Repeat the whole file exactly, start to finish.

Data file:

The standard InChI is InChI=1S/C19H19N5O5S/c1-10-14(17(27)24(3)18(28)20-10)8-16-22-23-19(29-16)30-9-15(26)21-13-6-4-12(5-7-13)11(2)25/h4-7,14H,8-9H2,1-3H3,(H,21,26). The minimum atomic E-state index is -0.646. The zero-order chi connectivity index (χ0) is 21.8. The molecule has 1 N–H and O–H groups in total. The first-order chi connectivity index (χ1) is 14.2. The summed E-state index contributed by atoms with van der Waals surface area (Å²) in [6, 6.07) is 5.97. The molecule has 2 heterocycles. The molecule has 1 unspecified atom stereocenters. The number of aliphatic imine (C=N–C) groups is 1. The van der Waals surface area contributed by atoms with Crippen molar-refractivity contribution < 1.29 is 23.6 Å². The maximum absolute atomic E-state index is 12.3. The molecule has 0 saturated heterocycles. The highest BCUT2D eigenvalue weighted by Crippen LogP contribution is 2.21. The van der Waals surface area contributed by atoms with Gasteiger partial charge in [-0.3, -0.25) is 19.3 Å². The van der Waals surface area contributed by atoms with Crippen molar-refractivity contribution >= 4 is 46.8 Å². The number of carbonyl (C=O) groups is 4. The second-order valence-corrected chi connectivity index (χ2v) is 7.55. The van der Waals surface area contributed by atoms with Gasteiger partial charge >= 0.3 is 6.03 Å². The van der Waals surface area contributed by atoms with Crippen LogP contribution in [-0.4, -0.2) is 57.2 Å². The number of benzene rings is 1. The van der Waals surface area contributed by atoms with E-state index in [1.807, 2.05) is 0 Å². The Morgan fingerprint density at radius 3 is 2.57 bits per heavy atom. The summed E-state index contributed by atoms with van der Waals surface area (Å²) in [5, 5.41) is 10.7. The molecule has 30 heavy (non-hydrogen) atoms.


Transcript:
The standard InChI is InChI=1S/C19H19N5O5S/c1-10-14(17(27)24(3)18(28)20-10)8-16-22-23-19(29-16)30-9-15(26)21-13-6-4-12(5-7-13)11(2)25/h4-7,14H,8-9H2,1-3H3,(H,21,26). The minimum atomic E-state index is -0.646. The zero-order chi connectivity index (χ0) is 21.8. The molecule has 1 N–H and O–H groups in total. The first-order chi connectivity index (χ1) is 14.2. The summed E-state index contributed by atoms with van der Waals surface area (Å²) in [6, 6.07) is 5.97. The molecule has 2 heterocycles. The molecule has 1 unspecified atom stereocenters. The number of aliphatic imine (C=N–C) groups is 1. The van der Waals surface area contributed by atoms with Crippen molar-refractivity contribution < 1.29 is 23.6 Å². The maximum absolute atomic E-state index is 12.3. The molecule has 0 saturated heterocycles. The highest BCUT2D eigenvalue weighted by Crippen LogP contribution is 2.21. The van der Waals surface area contributed by atoms with Gasteiger partial charge in [-0.3, -0.25) is 19.3 Å². The van der Waals surface area contributed by atoms with Crippen molar-refractivity contribution >= 4 is 46.8 Å². The number of carbonyl (C=O) groups is 4. The second-order valence-corrected chi connectivity index (χ2v) is 7.55. The van der Waals surface area contributed by atoms with Gasteiger partial charge >= 0.3 is 6.03 Å². The van der Waals surface area contributed by atoms with Crippen LogP contribution in [-0.4, -0.2) is 57.2 Å². The number of benzene rings is 1. The van der Waals surface area contributed by atoms with E-state index in [1.807, 2.05) is 0 Å². The Morgan fingerprint density at radius 3 is 2.57 bits per heavy atom. The summed E-state index contributed by atoms with van der Waals surface area (Å²) in [5, 5.41) is 10.7. The molecule has 30 heavy (non-hydrogen) atoms.